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Vivian T. Lu, Charles E. Wright, Charles Chubb, George Sperling; Variation in target and distractor heterogeneity impacts performance in the centroid task. Journal of Vision 2019;19(4):21. doi: 10.1167/19.4.21.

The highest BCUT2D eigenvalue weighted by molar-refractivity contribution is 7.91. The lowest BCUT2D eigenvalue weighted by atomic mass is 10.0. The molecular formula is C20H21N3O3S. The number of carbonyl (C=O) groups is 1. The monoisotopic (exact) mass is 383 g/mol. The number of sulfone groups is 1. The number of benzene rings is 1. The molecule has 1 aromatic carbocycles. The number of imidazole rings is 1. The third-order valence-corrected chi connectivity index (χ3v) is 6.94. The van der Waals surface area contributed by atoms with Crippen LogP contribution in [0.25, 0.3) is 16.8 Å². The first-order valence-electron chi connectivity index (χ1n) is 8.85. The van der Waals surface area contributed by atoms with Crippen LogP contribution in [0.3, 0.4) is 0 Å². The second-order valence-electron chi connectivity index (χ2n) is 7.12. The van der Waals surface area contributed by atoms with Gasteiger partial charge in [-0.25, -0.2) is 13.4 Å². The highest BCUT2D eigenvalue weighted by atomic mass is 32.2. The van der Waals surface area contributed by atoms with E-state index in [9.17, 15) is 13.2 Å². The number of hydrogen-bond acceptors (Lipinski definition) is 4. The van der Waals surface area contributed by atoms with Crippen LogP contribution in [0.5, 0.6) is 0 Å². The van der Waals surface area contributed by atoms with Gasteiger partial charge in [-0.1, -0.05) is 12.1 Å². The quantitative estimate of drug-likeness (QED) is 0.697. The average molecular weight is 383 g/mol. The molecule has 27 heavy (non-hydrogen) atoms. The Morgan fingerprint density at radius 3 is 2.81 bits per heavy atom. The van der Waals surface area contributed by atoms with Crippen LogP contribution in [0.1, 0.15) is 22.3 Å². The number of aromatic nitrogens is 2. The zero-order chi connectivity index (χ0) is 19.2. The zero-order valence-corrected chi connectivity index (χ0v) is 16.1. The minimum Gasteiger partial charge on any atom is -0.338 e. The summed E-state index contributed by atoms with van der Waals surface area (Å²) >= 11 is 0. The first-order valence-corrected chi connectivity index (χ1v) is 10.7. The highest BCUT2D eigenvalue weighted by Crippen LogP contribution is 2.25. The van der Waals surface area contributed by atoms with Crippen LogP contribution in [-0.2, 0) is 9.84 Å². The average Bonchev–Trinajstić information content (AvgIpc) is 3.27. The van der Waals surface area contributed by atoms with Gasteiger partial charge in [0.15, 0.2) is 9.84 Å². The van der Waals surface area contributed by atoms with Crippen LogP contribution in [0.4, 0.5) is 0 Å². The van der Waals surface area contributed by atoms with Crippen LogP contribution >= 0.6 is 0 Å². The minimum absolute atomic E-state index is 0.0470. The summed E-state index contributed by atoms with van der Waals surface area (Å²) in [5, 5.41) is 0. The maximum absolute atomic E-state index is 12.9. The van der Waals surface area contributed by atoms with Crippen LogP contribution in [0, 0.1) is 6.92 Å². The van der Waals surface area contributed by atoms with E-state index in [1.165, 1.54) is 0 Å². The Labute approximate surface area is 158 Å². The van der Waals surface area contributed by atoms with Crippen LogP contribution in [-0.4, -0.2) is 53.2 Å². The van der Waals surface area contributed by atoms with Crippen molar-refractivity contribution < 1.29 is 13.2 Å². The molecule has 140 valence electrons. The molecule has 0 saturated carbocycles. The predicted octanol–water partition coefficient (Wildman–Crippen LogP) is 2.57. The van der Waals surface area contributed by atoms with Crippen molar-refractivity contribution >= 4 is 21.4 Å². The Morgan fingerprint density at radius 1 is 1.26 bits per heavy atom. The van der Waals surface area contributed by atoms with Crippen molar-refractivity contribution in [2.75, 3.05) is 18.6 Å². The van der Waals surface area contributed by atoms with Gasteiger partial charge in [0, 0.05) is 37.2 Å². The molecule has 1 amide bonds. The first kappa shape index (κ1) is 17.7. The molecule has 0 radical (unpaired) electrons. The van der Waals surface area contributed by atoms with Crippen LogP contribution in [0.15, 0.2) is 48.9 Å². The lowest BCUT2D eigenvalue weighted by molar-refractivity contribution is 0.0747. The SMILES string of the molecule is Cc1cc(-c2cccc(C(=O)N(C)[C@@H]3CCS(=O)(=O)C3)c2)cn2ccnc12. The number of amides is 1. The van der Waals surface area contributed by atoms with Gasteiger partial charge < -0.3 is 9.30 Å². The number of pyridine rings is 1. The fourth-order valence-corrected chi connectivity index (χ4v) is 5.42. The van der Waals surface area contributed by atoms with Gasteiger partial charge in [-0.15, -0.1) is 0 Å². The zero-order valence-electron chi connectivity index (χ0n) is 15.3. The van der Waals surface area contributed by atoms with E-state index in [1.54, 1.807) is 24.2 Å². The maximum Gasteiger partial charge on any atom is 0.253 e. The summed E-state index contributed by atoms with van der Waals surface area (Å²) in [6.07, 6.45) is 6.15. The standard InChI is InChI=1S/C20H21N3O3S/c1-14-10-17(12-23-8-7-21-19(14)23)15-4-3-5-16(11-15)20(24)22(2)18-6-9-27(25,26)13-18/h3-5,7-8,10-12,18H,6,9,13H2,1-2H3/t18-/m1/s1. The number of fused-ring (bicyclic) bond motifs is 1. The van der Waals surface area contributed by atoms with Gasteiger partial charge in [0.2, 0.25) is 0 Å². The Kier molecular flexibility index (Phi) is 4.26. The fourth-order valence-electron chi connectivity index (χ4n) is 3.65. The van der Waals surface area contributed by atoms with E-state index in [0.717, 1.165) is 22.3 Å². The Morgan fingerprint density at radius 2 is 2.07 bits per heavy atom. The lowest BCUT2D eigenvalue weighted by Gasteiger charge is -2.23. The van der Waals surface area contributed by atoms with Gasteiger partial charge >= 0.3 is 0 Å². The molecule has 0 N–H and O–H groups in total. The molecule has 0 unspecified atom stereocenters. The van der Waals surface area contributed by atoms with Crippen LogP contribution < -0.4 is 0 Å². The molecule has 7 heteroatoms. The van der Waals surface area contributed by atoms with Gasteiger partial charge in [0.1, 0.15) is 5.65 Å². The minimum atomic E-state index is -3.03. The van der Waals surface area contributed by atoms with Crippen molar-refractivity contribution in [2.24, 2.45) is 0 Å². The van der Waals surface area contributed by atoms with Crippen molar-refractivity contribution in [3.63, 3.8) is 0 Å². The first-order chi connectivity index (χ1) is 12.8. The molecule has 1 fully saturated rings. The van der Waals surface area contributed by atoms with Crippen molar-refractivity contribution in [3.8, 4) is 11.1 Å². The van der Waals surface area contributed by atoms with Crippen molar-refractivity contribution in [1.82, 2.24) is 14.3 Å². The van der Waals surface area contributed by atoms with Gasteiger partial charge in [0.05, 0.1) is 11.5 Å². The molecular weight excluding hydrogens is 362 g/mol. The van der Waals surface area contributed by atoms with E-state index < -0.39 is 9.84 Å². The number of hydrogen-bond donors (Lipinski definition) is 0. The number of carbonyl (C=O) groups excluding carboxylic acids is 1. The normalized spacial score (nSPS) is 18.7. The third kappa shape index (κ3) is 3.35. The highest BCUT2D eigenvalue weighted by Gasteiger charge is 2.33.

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In a selective centroid task, the participant views a brief cloud of items of different types—some of which are targets, the others distractors—and strives to mouse-click the centroid of the target items, ignoring the distractors. Advantages of the centroid task are that multiple target types can appear in the same display and that influence functions, which estimate the weight of each stimulus type in the cloud on the perceived centroid for each participant, can be obtained easily and efficiently. Here we document the strong, negative impact on performance that results when the participant is instructed to attend to target dots that consist of two or more levels of a single feature dimension, even when those levels differ categorically from those of the distractor dots. The results also show a smaller, but still observable decrement in performance that results when there is heterogeneity in the distractor dots.
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